Spatial Merge: Pre- vs On-line Computation

Precomputing all: too much storage space

On-line merge: very expensive

spatial measurements selective materialization
Spatial Measurements: Selective Materialization
  • Methods for computation of spatial measurements in spatial data cube.
    • Collect and store pointers to spatial objects in a spatial data cube:Computing on the fly --- expensive and slow.
    • Saving all the possible combinations --- huge space overhead.
    • Precompute and store rough approximations in a spatial data cube --- accuracy trade-off.
    • Selective computation: only materialize those which will be accessed frequently --- a reasonable choice.
  • Cube lattice and granularity of merge-able spatial objects.
    • Cuboid-level vs. cube cell level granularity.
computing spatial measurements


Northern BC

Interior BC


Lower Main.

Vanc Isl.


cold mod warm hot


Computing Spatial Measurements
  • Apply [HRU96] greedy algorithm to select cuboids
  • [HRU96] algorithm has granularity on a cuboid level
  • Finer granularity, on a cell level
  • Only selected cells are materialized (not the whole cuboid)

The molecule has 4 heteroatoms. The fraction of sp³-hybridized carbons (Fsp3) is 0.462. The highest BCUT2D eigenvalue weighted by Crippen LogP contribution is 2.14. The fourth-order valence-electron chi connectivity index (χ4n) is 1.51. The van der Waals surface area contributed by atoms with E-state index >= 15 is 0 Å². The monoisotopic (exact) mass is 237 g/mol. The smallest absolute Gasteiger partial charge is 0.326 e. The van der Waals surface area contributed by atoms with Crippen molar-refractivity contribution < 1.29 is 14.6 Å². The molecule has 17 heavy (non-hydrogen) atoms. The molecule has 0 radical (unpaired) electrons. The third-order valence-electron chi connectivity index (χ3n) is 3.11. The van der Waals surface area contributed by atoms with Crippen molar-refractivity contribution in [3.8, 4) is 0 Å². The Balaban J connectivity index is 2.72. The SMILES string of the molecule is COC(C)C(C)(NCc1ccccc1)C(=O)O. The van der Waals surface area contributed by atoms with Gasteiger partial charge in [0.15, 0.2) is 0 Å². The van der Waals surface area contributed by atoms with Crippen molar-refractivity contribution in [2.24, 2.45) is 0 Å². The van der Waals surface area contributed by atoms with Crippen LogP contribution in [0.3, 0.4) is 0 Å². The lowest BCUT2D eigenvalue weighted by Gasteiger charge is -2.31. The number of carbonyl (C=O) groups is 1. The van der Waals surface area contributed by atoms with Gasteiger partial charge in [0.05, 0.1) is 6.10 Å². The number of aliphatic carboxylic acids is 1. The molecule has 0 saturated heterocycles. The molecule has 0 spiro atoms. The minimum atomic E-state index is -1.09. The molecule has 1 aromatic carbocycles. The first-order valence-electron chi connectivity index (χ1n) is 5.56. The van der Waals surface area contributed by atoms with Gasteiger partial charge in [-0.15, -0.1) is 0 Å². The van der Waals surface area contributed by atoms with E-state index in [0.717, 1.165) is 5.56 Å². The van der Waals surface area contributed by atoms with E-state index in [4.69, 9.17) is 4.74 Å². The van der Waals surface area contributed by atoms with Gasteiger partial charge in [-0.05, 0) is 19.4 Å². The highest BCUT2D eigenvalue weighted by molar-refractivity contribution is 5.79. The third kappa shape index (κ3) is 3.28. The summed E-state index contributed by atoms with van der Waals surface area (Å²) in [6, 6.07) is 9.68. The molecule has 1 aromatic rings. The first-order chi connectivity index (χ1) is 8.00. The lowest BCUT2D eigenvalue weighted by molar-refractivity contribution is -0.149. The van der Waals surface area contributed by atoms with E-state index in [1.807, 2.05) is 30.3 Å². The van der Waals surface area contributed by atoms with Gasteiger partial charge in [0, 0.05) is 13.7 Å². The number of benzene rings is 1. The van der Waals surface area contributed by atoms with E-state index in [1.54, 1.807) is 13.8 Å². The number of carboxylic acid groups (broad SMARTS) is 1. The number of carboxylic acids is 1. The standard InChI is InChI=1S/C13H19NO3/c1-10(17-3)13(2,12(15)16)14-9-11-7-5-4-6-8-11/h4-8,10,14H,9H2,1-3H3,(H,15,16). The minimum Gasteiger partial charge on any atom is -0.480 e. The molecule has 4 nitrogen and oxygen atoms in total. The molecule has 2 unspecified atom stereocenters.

• Factors in selections of cells
    • access frequency
    • size of a cell (number of merged objects)

It could be better to save {1,3,4,7} than {1,3}

    • benefit for on-the-fly computation:If {1,3} is saved, it can be used for {1,3,6}.
  • Only neighboring objects are merged.
integration of data mining and data warehousing
Integration of Data Mining and Data Warehousing
  • Data warehouse provides clean, integrated data for fruitful mining.
  • Data mining provides powerful tools for analysis of data stored in data warehouses.
  • OLAP can be viewed as data summarization and simple data mining.
  • Data mining provides more analysis tools, e.g., association, classification, clustering, pattern-directed, and trend analysis.
  • Mining multi-level knowledge by integration with OLAP facilities: mining in multiple data cubes.
mining different kinds of knowledge
Mining Different Kinds of Knowledge
  • Characterization: Generalize, summarize, and possibly contrast data characteristics, e.g., dry vs. wet regions.
  • Association: Rules like “inside(x, city) à near(x, highway)”.
  • Classification: Classify data based on the values in a classifying attribute, e.g., classify countries based on climate.
  • Clustering: Cluster data to form new classes, e.g., cluster houses to find distribution patterns.